Wall Street drops on news of downed Malaysian plane MH17
US stocks dropped on Thursday to hit session lows on news that a Malaysian passenger jetliner had been downed in Ukraine, fresh on the heels of new US and European Union sanctions on Russia.world Updated: Jul 18, 2014 04:35 IST
US stocks dropped on Thursday to hit session lows on news that a Malaysian passenger jetliner had been downed in Ukraine, fresh on the heels of new
US and European Union sanctions on Russia.
A Malaysian airplane failed to enter Russian airspace when expected on Thursday and was found burning on the ground in eastern Ukraine, an aviation source told Reuters.
"Clearly there is a lot of speculation, there are even videos surfacing on YouTube and the market is quite sensitive to things it can only verify by Twitter," said Joseph Greco, managing director at Meridian Equity Partners in New York.
"President Obama had some words about sanctions and as you know, that is going to be a bit of an issue."
The iShares China Large Cap ETF lost 0.8%. The NYSE Arca airline index was down 1.6%.
The US sanctions announced late Wednesday hit some of Russia's biggest firms while the EU sanctions were aimed at Russian companies that help destabilize Ukraine and will block new loans to Russia through two multilateral lenders. The Market Vectors Russia ETF dropped 5.5%.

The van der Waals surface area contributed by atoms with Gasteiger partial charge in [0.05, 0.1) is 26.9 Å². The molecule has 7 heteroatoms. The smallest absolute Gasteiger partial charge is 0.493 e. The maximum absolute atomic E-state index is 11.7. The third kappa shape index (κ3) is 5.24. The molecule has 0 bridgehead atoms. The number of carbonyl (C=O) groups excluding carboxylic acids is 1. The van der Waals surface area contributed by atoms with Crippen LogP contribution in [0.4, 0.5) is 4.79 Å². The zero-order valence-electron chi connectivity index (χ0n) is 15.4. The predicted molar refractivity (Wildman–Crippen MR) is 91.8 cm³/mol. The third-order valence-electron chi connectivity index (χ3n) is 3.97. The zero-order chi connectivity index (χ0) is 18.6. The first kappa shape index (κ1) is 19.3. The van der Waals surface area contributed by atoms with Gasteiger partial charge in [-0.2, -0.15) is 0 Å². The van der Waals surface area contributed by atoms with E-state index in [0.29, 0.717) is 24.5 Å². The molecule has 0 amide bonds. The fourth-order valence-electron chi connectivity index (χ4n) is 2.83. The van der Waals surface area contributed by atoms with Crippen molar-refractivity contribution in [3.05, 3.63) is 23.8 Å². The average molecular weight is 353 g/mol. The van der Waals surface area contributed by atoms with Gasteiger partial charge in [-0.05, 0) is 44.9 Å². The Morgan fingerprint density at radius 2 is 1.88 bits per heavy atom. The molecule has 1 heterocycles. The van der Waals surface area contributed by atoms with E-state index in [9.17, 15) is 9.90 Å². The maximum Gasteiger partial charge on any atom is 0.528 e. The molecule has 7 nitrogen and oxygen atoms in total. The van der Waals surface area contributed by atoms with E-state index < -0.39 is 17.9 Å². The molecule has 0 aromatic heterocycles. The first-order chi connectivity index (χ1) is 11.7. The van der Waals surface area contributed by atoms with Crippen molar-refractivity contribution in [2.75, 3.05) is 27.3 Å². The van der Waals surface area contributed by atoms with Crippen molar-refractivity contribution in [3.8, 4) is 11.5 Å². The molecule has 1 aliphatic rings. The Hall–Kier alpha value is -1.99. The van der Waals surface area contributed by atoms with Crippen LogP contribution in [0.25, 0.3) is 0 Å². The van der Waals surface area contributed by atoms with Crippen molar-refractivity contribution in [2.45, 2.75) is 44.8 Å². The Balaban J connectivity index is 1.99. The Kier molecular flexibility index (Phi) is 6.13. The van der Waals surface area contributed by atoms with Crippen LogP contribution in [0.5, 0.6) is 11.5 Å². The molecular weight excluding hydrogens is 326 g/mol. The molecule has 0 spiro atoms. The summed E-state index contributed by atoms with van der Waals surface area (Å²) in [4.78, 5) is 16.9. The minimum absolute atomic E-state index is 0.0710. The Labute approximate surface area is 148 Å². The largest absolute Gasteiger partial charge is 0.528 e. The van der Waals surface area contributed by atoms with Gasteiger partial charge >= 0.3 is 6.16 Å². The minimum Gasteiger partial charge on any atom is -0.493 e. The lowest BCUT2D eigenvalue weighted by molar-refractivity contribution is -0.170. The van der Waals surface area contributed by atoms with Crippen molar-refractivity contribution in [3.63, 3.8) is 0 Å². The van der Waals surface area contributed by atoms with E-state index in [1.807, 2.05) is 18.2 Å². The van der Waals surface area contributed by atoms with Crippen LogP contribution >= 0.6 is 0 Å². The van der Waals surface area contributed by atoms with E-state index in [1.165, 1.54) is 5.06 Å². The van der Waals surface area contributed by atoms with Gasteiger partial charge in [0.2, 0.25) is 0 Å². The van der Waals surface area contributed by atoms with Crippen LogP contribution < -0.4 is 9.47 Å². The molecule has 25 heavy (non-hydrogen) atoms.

Equities had been holding near the unchanged mark earlier in the session, largely on the back of solid earnings from companies such as Morgan Stanley, which was down 0.1 % at $32.46, and UnitedHealth, up 3.4% at $86.62.
Microsoft shares rose 2.9% to $45.34 after the company said it would cut up to 18,000 jobs, or about 14% of its workforce, resulting in pre-tax charges of $1.1 billion to $1.6 billion over the next four quarters.
The Dow Jones industrial average fell 51.27 points or 0.3%, to 17,086.93, the S&P 500 lost 9.51 points or 0.48%, to 1,972.06 and the Nasdaq Composite
dropped 28.99 points or 0.66%, to 4,396.98.
Economic data on manufacturing and the labor market indicated the economy was gaining traction, although the housing market remains weak. The PHLX housing index lost 1.5%.
S&P 500 companies' profits are expected to grow 4.9% in the second quarter, according to Thomson Reuters data, down from the 8.4% growth forecast at the start of April.
Revenue is seen up 3%. Thomson Reuters data also shows that of the 66 companies in the S&P 500 that have reported earnings through Thursday
morning, 68.2% have topped Wall Street expectations, roughly in-line with the 67% rate for the past four quarters and above the 63% rate since 1994.